"Yeezus," the new and almost pathologically anticipated Kanye West album, was leaked online two weeks ago and then, probably out of custom, released legally last week. Upon first listen it reminded me of Nine Inch Nails, Death Grips, and my dad—but not because West now has a two-week-old child with girlfriend Kim Kardashian.
When my father was in undergrad at a small HBCU in the Midwest, he joined the storied black fraternity Kappa Alpha Psi. Fraternity chapters, despite their ethnic and regional differences, will nevertheless always share some DNA, and so it shouldn't surprise you that my dad's frat was big on giving people nicknames. Some brothers were called things [...]
To anyone paying attention, it wasn’t really a surprise when blacks didn’t come out in droves to support Occupy Wall Street. Despite the fact that blacks suffer from poverty and the ills accompanying it at wildly disproportionate rates, African-Americans have for a number of uncertain reasons been avoiding most of the liberal demonstrations of the moment. Blacks don't occupy Wall Street (or Denver or San Francisco) just as blacks don’t SlutWalk, or rally at the World Bank.
What was surprising was when the rappers started showing up.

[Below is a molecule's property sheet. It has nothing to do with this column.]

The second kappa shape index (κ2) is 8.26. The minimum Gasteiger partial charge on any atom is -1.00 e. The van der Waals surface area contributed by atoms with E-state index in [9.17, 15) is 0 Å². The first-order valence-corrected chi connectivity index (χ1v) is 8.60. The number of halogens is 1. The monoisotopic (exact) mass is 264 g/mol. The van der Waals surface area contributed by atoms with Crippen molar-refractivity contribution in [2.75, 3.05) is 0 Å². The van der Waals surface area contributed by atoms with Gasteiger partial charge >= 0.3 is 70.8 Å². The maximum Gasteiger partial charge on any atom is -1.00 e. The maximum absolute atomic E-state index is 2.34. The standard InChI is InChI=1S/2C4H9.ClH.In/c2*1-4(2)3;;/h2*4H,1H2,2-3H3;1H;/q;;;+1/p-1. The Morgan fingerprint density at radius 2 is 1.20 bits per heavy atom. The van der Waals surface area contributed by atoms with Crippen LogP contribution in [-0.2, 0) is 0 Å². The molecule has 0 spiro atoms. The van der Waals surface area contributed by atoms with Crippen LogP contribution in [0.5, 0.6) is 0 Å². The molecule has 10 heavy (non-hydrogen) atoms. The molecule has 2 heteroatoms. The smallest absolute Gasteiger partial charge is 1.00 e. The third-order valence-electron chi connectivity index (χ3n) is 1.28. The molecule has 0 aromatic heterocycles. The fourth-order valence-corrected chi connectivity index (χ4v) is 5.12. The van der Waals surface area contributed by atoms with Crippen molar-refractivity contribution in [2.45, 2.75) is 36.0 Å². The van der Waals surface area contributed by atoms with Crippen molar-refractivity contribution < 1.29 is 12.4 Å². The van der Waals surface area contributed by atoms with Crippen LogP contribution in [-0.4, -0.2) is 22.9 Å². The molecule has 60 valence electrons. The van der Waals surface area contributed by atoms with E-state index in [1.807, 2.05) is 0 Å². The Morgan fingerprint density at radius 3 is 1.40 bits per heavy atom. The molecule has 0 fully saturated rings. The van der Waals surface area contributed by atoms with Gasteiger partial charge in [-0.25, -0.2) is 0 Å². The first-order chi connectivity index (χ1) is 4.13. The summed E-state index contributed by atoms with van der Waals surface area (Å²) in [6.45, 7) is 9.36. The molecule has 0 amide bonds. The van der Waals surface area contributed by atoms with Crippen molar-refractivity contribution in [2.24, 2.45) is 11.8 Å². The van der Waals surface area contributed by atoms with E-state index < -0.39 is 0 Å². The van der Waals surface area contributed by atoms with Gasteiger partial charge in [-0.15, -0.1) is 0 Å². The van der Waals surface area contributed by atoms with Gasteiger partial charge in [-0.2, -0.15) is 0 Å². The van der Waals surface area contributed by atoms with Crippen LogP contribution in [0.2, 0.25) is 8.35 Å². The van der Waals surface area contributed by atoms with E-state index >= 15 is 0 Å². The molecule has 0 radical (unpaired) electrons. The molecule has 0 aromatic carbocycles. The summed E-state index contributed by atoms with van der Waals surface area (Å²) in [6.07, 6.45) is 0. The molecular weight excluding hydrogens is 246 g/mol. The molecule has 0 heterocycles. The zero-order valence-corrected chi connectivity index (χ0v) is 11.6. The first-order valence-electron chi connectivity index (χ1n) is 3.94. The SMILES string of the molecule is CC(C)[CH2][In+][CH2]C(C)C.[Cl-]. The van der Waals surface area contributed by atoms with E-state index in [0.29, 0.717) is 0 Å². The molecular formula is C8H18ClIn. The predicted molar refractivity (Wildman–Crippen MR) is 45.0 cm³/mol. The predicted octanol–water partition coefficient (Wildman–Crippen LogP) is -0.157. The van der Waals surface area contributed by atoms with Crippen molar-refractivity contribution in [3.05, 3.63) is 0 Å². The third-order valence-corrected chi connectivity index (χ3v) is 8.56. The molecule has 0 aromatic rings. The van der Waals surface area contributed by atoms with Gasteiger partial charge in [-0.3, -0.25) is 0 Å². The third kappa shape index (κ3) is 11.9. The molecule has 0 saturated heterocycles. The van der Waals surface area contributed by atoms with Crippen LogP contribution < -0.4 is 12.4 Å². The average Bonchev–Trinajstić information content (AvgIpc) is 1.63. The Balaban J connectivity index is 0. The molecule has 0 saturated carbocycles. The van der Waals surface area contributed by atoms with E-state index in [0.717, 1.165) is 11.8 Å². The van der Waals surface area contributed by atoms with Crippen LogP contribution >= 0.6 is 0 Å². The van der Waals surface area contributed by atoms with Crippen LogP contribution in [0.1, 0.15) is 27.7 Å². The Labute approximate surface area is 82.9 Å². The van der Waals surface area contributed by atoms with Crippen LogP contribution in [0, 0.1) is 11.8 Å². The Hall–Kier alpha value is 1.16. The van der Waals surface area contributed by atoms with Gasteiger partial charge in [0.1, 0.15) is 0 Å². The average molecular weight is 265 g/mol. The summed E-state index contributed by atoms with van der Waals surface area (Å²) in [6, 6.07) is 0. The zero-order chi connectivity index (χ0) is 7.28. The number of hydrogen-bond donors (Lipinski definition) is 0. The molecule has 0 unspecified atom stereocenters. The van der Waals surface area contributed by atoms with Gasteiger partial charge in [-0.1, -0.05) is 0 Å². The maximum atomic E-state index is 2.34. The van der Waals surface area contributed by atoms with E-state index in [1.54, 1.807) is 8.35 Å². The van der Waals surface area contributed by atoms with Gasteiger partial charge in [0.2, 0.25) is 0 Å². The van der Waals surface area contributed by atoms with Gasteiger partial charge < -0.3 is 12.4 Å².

At first it was just Russell Simmons—not technically a rapper, but a rap icon—his proselytizing becoming a daily fixture [...]
One of my father's better tendencies is to take in human beings who have somehow been led astray. He never once coddled me or my brothers in our childhood, and I've always known him to look at even his few close friends with a hint of suspicion in his eyes. But around loners, rejects and the generally downtrodden, the old man opens up, guffawing at their jokes and putting his arm around their burdened shoulders like he's an old fraternity brother of theirs.
The thing about New York stories that many storytellers often forget is that they can take place anywhere in the world. That's because for some people, New York City stays with them long after they've left it behind. Their time amid the soaring, sooty heaps of concrete helps define them in a certain way forever, like a tattoo or a scar from a fight. Regardless of how and where they live out the rest of their lives, everything they do will be tinged with an indelible sadness, or joy, or a sense of having had something great and then losing it through no fault of their own.
The story [...]
Uh oh. Our in-house LIBERAL ELITIST MAYBE-RACIST Cord Jefferson is back in his home state of Arizona, we have just learned from his Twitter, a trip he promised in his recent piece that argued against the Arizona boycott. There's no telling in what ways he might be trying to enliberal the local population of poorly-educated racists of that state with his "tolerance" and "offers of friendship."
I've never understood haute cuisine. I've never even understood spending in excess of 15 minutes–or $15–procuring something to eat. I think what most confuses me about fancy, expensive, time-consuming food is that, no matter how succulent the duck or the steak or the lobster thermidor, it will all soon quite literally be excreta (or, on a bad night, ejecta). I've got a lot of reservations about the fashion industry, too, but at least a $300 pair of jeans with sequins on the behind will keep you warm for a few months in the winter. This is probably why it was relatively easy for me to become a vegan.